Apr 222010

The current expected release date for the Microsoft Forefront Threat Management Gateway exam is July 23th 2010, although that might shift when it comes closer.

70-157: Exam MCTS
MCTS: Forefront Integrated Security, Configuring
July 23th 2010

Regarding a TMG MCITP cert, there is no information about that at the moment.

Edit: 29 July 2010.

Yesterday I found somewhere else that the official dates should be around the end of October.

TS: Microsoft Forefront Network Security, Configuring
premeditated Release-Date: October 20, 2010
TS: Microsoft Forefront Identity & Access Management, Configuring
premeditated Release-Date: October 22, 2010
TS: Microsoft Forefront Secure Messaging and Collaboration, Configuring
premeditated Release-Date: October 29, 2010

Edit: 21 October 2010.

A couple of weeks ago (during my holiday) I found at the dutch global knowledge website the courses for TMG and other forefront products.
Dutch website
English using google translation

Apr 152010

Lately I received a couple of questions asking if I could explain a bit more about the Flood Mitigation settings within Microsoft ISA Server 2006. Before we start, you should know that pretty much the same settings are also available in Microsoft Forefront Thread Management Gateway or TMG. I’m not going to tell you exactly how you should configure it since you need to find your own balance. Rather, I’m going to tell you what the settings mean. I think it’s more important to understand what they do then giving you some numbers. 🙂

So let’s start of with a screenshot from Microsoft ISA Server 2006 Flood Mitigation settings:

Flood Mitigation

This is the page which can help you in preventing DoS attacks, SYN attacks or different kinds of flood attacks.  So adjusting those options should be done with care. For example: when you configure the settings to be more relaxed and allow a large amount of connections, it could potentially cause the ISA server to get overloaded with high CPU, disk, memory or network usage and slow to a crawl. On the other hand, if you configure it to be strict and not allow very many connections the ISA server will reject new connection requests for a certain IP. After one minute, ISA Server resets the quota for this IP address and the traffic is no longer blocked. If the client again exceeds the quota, the ISA Server once again blocks the traffic for one minute.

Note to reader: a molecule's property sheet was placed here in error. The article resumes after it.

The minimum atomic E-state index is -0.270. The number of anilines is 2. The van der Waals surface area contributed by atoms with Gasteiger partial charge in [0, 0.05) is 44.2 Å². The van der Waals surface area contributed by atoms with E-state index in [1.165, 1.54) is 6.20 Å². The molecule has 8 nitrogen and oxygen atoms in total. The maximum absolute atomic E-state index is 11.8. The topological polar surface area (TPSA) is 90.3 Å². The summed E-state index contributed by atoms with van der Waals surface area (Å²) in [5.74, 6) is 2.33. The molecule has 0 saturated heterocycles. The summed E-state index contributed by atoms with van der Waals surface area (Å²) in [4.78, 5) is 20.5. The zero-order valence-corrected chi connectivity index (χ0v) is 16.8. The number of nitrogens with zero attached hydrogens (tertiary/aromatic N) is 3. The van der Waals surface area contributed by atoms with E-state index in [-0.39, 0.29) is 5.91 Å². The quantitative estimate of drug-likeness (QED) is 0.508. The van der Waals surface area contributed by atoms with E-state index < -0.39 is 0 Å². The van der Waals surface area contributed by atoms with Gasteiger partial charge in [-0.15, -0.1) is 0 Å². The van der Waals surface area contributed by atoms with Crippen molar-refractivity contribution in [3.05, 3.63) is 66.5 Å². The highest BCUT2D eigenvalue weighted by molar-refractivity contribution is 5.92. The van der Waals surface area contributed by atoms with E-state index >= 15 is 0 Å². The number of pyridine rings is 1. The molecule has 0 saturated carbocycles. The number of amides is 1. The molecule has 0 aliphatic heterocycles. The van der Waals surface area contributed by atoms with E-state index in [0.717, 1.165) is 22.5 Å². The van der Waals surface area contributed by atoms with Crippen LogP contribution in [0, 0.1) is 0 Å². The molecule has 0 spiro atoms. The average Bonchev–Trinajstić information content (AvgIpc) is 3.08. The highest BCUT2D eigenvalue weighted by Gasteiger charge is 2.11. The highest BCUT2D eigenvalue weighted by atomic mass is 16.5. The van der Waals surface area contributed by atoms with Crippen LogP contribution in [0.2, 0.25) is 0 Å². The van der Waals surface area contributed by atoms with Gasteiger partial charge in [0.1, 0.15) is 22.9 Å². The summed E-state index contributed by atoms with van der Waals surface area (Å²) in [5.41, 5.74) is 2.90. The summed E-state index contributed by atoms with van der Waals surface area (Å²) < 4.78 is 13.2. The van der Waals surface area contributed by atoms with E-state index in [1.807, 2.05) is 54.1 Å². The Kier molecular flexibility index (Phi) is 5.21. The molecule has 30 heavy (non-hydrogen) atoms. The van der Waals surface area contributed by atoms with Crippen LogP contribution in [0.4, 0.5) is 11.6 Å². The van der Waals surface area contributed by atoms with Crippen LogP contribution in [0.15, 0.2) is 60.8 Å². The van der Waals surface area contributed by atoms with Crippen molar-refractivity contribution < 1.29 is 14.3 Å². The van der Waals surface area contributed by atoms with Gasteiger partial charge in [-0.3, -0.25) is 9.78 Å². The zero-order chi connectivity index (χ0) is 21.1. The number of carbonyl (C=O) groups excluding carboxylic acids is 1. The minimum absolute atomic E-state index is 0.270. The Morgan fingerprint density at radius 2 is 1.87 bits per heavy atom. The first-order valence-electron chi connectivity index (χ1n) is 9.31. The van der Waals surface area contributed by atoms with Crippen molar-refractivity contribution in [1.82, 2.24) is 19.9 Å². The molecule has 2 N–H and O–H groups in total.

So finding the correct balance is probably the thing to do. Personally, I would recommend that you use the default settings first. When certain IP addresses are exceeding the default values, begin by investigating why this is happening. If it’s a legitimate reason, you can add that IP address to the IP Exceptions tab. For example, in my experience with some clients I’ve noticed that Citrix can generate a high number of HTTP connections per minute. In those cases, I add the Citrix servers to the IP Exceptions list. For one client, I used this list to raise the default connection limit from 600 to 6,000 HTTP connections per minute which was enough.

Of course Microsoft has posted an excellent article about this. The table below, which I copied from the article, tells a lot about the settings. Actually, I think it tells all you need to know. 🙂

ISA Server mitigation Defaults
TCP connect requests per minute, per IP address. ISA Server mitigates flood attacks that occur when an attacking IP address sends numerous TCP connect requests. ISA Server also protects against worm propagations that occur when an infected host scans the network for vulnerable hosts. By default, ISA Server limits the number of TCP requests per client to 600 per minute.You can configure custom limit exceptions for specific IP addresses. By default, this limit is set to 6,000 requests per minute.
TCP concurrent connections per IP address. ISA Server mitigates a TCP flood attack that occurs when an offending host maintains numerous TCP connections with ISA Server or other servers. By default, ISA Server limits the number of TCP concurrent connections per client to 160. You can configure custom limit exceptions for specific IP addresses. By default, this limit is set to 400 concurrent connections per client.
TCP half-open connections. ISA Server mitigates SYN attacks. In a SYN attack, an offending host sends TCP SYN messages without completing the TCP handshake. By default, ISA Server limits the number of concurrent half-open TCP connections to half the number of concurrent connections configured for concurrent TCP connections. You cannot change this default.